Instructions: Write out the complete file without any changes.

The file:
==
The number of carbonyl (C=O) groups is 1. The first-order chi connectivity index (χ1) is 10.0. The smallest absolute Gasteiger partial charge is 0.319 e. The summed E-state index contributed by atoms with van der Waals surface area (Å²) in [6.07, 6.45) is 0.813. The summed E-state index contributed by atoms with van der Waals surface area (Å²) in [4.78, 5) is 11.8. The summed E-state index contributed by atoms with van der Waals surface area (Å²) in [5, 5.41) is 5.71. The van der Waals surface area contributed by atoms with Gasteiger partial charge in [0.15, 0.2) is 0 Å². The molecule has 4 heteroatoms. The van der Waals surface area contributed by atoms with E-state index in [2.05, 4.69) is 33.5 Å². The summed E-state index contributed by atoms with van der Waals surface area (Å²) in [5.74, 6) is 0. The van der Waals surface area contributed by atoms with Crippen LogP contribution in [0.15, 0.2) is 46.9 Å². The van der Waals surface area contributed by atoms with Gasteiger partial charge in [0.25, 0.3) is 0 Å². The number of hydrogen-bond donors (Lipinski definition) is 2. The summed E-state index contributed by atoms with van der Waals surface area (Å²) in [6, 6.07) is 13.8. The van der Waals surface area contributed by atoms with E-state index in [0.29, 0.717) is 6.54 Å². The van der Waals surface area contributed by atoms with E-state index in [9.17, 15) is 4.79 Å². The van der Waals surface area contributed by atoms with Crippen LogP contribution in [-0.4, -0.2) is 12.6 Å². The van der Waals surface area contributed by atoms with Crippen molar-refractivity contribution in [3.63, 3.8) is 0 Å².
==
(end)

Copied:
The number of carbonyl (C=O) groups is 1. The first-order chi connectivity index (χ1) is 10.0. The smallest absolute Gasteiger partial charge is 0.319 e. The summed E-state index contributed by atoms with van der Waals surface area (Å²) in [6.07, 6.45) is 0.813. The summed E-state index contributed by atoms with van der Waals surface area (Å²) in [4.78, 5) is 11.8. The summed E-state index contributed by atoms with van der Waals surface area (Å²) in [5, 5.41) is 5.71. The van der Waals surface area contributed by atoms with Gasteiger partial charge in [0.15, 0.2) is 0 Å². The molecule has 4 heteroatoms. The van der Waals surface area contributed by atoms with E-state index in [2.05, 4.69) is 33.5 Å². The summed E-state index contributed by atoms with van der Waals surface area (Å²) in [5.74, 6) is 0. The van der Waals surface area contributed by atoms with Crippen LogP contribution in [0.15, 0.2) is 46.9 Å². The van der Waals surface area contributed by atoms with Gasteiger partial charge in [0.25, 0.3) is 0 Å². The number of hydrogen-bond donors (Lipinski definition) is 2. The summed E-state index contributed by atoms with van der Waals surface area (Å²) in [6, 6.07) is 13.8. The van der Waals surface area contributed by atoms with E-state index in [0.29, 0.717) is 6.54 Å². The van der Waals surface area contributed by atoms with E-state index in [9.17, 15) is 4.79 Å². The van der Waals surface area contributed by atoms with Crippen LogP contribution in [-0.4, -0.2) is 12.6 Å². The van der Waals surface area contributed by atoms with Crippen molar-refractivity contribution in [3.63, 3.8) is 0 Å².